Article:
Although Religion within the Boundaries of Mere Reason (1793) is closely tied to Kant's larger critical project, it also signals the shift in focus to religion as human phenomenon that distinguishes philosophy of religion from prior forms of philosophical theology. In keeping with the “Copernican revolution” that places the constructive activities of the human subject at the center of philosophical analysis, Kant's treatment of religion in this work does not function as a preliminary step in an apologetic on behalf of claims made on the basis of divine revelation. He is concerned, instead, to place the central religious concepts of sin and salvation historically articulated by Christianity into the framework of meaning that has been legitimated by the critically disciplined human reason as delimited in his three Critiques. This framework requires that severe limits be placed on the theoretical claims about God and the soul that are embedded in these Christian doctrines of sin and salvation. Placing such limits, however, serves to exhibit what Kant considers to be the authentic religious meaning of these doctrines, i.e., their bearing upon the moral freedom of human agents and the moral destiny of the human species as the unique juncture of freedom and nature. Kant thus sees the human significance of religion rooted in the exercise of human moral freedom in both its individual and social dimensions.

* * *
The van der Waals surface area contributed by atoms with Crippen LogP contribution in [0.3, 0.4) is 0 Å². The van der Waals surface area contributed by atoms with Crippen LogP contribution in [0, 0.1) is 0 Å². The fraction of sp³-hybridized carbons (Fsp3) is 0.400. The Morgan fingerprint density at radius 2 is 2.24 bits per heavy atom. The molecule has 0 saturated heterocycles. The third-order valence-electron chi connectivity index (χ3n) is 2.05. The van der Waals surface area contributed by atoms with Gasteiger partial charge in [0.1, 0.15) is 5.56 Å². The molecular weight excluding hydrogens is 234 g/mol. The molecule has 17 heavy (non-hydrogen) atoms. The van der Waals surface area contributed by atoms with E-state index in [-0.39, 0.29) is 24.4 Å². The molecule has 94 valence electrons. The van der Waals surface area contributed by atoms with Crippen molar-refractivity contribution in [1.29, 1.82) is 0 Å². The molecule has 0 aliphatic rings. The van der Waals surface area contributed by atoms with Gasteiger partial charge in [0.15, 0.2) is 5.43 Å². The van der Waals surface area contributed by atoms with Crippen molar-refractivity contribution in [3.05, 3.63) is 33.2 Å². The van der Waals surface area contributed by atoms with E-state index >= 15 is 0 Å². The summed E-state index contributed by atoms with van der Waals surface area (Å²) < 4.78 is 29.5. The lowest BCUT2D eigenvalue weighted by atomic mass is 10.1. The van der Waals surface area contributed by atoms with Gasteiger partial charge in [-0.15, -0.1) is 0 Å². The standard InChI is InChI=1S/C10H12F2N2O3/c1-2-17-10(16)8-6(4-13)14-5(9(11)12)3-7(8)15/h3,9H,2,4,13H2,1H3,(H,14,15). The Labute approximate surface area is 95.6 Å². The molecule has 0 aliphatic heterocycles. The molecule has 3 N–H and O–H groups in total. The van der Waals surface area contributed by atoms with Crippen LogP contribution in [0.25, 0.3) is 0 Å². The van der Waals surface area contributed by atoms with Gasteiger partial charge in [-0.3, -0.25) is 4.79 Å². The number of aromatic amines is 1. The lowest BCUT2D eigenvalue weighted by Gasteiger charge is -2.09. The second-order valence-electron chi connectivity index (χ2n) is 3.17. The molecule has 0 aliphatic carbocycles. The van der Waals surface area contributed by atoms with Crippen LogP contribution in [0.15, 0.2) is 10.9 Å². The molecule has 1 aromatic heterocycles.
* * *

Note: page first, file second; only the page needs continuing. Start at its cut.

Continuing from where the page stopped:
As is the case with his overall critical project, Kant's treatment of religion has been put to use in divergent and sometimes even contrary ways in subsequent philosophical discussion. There is no simple way to classify all the influences upon philosophy of religion that can trace their lineage back to Kant's discussions. One reason for this is that different weight can be given to the importance that Kant's own texts on religious and theological topics have relative to one another. For some philosophers of religion, the crucial arguments are the ones articulated in the Transcendental Dialectic of the Critique of Pure Reason against the proofs for the existence of God. For others, the more important element in Kant's treatment of religion is his effort to base authentic religion on morality. And for yet others, Kant's importance for philosophy of religion rests upon his attempts to see religion in terms of a symbolic (in contrast to a cognitive) field of human meaning. The following description of some of the more important directions taken in philosophy of religion subsequent to Kant is thus offered more as illustrative than comprehensive. It does not seek to adjudicate the question of which among these deserves to be called the most “authentically” Kantian; it rather indicates the range of influence that Kant's treatment of religion has had and continues to have.